You will see 2 packages (aspnetcore-runtimepackagestore and dotnetcore-windowshosting) listed as outdated at version 2.2.7. These packages have been pinned to that version, as they are required at that level for the current version of CCM to function correctly.

Firewall ports

To allow access to all services firewall ports have been opened on QDE as follows:

  • 8443: Nexus WebUI
  • 8080: Jenkins WebUI
  • 443: Central Management WebUI
  • 24020: Central Management Service communications for Agent check-in

Browser considerations

We recommend you use Google Chrome to interact with all Web interfaces for the different services installed. You will find Google Chrome pre-installed in the environment.

You may wish to change the API key before you start using things. To do so, log in to Nexus using the information above, or your new credentials if you have already gone through the first run wizard. Once logged in perform the following steps:

  1. Click on your username in the upper right-hand side of the homepage.
  2. Select "NuGet API Key" from the left-hand navigation window.
  3. Select "Reset API key"
  4. Enter your password
  5. Take note of the new API key

If you change your API key, you will need to change the key in the Jenkins jobs that are pre-configured for you. See the next section for information on how to connect to Jenkins.

Choco Apikey Command

To help make pushing packages easier, the choco apikey command is available. This will store your API key for a specific source as part of Chocolatey's configuration. This will be encrypted. To setup, do the following:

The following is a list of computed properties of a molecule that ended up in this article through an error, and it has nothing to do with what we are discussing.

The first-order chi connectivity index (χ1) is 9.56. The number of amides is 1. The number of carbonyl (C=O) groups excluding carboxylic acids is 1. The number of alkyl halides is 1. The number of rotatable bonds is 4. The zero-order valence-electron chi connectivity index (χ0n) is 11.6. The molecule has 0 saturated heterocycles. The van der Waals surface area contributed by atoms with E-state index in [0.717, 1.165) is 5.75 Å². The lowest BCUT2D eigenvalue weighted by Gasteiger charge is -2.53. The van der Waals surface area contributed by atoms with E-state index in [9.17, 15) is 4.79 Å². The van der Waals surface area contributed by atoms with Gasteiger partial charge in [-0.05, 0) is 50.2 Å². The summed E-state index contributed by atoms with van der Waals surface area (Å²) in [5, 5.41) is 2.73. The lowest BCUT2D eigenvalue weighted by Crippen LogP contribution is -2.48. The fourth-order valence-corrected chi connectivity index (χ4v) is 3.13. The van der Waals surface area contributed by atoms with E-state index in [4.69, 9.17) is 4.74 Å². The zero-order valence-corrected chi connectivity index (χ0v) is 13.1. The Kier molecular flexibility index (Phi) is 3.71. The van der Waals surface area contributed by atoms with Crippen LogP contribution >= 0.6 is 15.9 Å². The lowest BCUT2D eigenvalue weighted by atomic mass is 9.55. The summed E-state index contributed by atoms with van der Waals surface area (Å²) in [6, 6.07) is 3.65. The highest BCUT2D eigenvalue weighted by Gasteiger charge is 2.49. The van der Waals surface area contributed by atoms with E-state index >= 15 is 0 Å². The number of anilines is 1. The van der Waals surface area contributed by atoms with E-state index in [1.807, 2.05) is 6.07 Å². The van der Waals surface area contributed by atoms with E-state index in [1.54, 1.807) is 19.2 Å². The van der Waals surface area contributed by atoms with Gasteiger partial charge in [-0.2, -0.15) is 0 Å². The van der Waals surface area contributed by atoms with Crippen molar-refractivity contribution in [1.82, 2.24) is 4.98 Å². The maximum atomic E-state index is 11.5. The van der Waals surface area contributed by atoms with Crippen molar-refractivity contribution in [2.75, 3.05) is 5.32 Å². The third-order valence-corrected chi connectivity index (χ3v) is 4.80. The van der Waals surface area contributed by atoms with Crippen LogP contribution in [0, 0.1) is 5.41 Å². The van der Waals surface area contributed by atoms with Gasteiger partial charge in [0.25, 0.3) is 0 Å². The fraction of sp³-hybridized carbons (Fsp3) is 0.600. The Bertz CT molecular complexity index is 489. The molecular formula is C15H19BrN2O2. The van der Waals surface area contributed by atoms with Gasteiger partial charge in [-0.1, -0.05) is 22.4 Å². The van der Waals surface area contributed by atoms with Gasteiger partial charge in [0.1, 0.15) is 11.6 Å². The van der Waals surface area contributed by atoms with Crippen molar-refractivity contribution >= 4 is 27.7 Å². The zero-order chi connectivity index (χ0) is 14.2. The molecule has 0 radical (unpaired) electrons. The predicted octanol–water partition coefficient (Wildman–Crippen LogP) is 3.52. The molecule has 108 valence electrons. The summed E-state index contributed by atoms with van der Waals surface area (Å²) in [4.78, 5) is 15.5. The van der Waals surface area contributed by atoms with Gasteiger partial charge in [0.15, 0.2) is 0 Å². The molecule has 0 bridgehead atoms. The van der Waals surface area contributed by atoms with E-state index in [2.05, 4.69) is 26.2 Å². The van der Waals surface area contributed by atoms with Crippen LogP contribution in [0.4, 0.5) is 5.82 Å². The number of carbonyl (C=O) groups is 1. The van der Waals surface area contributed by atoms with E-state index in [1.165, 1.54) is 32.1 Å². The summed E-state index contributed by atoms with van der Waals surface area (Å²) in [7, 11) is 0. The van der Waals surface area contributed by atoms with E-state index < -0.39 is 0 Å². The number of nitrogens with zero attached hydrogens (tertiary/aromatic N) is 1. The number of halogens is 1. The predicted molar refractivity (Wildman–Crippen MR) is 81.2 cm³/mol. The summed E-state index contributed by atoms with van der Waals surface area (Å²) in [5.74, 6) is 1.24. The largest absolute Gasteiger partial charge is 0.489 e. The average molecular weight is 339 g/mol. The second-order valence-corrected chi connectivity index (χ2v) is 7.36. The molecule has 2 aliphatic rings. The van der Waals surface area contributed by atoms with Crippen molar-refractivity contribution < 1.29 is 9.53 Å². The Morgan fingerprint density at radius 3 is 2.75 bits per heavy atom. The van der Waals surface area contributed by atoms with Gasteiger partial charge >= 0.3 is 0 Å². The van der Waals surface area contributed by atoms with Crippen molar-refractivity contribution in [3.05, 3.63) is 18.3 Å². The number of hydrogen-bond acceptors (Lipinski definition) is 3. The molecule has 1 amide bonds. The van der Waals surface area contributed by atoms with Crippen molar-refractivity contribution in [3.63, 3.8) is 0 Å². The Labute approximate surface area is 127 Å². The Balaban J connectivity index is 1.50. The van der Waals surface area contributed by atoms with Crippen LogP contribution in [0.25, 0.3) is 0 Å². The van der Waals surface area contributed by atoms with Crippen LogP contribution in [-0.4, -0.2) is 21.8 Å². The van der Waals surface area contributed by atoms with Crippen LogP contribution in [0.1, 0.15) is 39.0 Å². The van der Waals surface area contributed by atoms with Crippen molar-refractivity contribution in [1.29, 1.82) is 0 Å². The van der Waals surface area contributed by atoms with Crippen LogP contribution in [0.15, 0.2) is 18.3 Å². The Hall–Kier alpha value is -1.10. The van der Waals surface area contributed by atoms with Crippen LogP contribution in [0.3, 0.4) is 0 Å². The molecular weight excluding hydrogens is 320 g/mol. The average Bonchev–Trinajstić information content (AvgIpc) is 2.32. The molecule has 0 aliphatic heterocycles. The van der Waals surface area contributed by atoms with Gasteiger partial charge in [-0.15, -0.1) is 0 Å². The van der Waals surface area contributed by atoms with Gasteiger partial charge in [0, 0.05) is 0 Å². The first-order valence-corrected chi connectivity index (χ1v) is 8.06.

:choco-info: NOTE

Please run the below from an administrative PowerShell session.

choco apikey add --key="'$YourApiKey'" --source="'https://chocoserver:8443/repository/ChocolateyInternal/'"

Step 7: Install and Configure Chocolatey On Clients

This script, like all of the others here would need to be run in an administrative PowerShell context. However, this one is run from your client machines and not the QDE.

Set-ExecutionPolicy RemoteSigned -Scope Process -Force; iex ((New-Object System.Net.WebClient).DownloadString('https://chocolatey.org/Import-QuickDeployCertificate.ps1')); Set-ExecutionPolicy RemoteSigned -Scope Process -Force; iex ((New-Object System.Net.WebClient).DownloadString('https://chocoserver:8443/repository/choco-install/ClientSetup.ps1'))

What does this do?

  • Sets the execution policy for this script run to remote signed scripts. This is only in the scope of this process and not permanent.
  • Imports the SSL Certificate from the Quick Deploy Environment.

    :choco-info: NOTE

    This is a signed script that is used to import a certificate. Due to how it works and security considerations, there are very few options allowed.